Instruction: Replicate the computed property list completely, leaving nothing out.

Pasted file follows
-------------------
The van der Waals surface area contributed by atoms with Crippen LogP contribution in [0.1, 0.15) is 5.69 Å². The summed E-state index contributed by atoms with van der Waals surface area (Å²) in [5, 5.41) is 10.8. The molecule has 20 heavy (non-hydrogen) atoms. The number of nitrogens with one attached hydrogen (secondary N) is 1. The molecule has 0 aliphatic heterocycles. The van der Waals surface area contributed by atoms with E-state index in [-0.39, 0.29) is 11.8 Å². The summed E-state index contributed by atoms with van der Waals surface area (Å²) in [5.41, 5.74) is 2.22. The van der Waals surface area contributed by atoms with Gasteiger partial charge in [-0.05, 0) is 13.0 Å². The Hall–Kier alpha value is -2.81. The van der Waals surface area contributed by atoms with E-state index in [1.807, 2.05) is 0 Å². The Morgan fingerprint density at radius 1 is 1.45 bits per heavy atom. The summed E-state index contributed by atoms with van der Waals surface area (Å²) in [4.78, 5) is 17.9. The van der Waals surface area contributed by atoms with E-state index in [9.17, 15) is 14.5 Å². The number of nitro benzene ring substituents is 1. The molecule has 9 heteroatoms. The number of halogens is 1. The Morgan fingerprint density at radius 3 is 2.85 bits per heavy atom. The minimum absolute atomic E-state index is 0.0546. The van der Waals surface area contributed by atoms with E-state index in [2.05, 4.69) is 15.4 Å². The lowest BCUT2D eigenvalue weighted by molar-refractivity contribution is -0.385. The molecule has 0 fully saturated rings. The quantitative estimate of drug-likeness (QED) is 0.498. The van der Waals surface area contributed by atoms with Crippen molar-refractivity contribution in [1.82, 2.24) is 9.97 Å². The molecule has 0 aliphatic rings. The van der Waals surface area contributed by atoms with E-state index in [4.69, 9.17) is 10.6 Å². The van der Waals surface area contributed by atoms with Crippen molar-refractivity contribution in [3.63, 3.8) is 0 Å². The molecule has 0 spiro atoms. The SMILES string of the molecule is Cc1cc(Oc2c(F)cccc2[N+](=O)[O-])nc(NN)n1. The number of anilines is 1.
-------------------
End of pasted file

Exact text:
The van der Waals surface area contributed by atoms with Crippen LogP contribution in [0.1, 0.15) is 5.69 Å². The summed E-state index contributed by atoms with van der Waals surface area (Å²) in [5, 5.41) is 10.8. The molecule has 20 heavy (non-hydrogen) atoms. The number of nitrogens with one attached hydrogen (secondary N) is 1. The molecule has 0 aliphatic heterocycles. The van der Waals surface area contributed by atoms with E-state index in [-0.39, 0.29) is 11.8 Å². The summed E-state index contributed by atoms with van der Waals surface area (Å²) in [5.41, 5.74) is 2.22. The van der Waals surface area contributed by atoms with Gasteiger partial charge in [-0.05, 0) is 13.0 Å². The Hall–Kier alpha value is -2.81. The van der Waals surface area contributed by atoms with E-state index in [1.807, 2.05) is 0 Å². The Morgan fingerprint density at radius 1 is 1.45 bits per heavy atom. The summed E-state index contributed by atoms with van der Waals surface area (Å²) in [4.78, 5) is 17.9. The van der Waals surface area contributed by atoms with E-state index in [9.17, 15) is 14.5 Å². The number of nitro benzene ring substituents is 1. The molecule has 9 heteroatoms. The number of halogens is 1. The Morgan fingerprint density at radius 3 is 2.85 bits per heavy atom. The minimum absolute atomic E-state index is 0.0546. The van der Waals surface area contributed by atoms with E-state index in [2.05, 4.69) is 15.4 Å². The lowest BCUT2D eigenvalue weighted by molar-refractivity contribution is -0.385. The molecule has 0 fully saturated rings. The quantitative estimate of drug-likeness (QED) is 0.498. The van der Waals surface area contributed by atoms with Crippen molar-refractivity contribution in [1.82, 2.24) is 9.97 Å². The molecule has 0 aliphatic rings. The van der Waals surface area contributed by atoms with E-state index in [4.69, 9.17) is 10.6 Å². The van der Waals surface area contributed by atoms with Crippen molar-refractivity contribution in [3.63, 3.8) is 0 Å². The molecule has 0 spiro atoms. The SMILES string of the molecule is Cc1cc(Oc2c(F)cccc2[N+](=O)[O-])nc(NN)n1. The number of anilines is 1.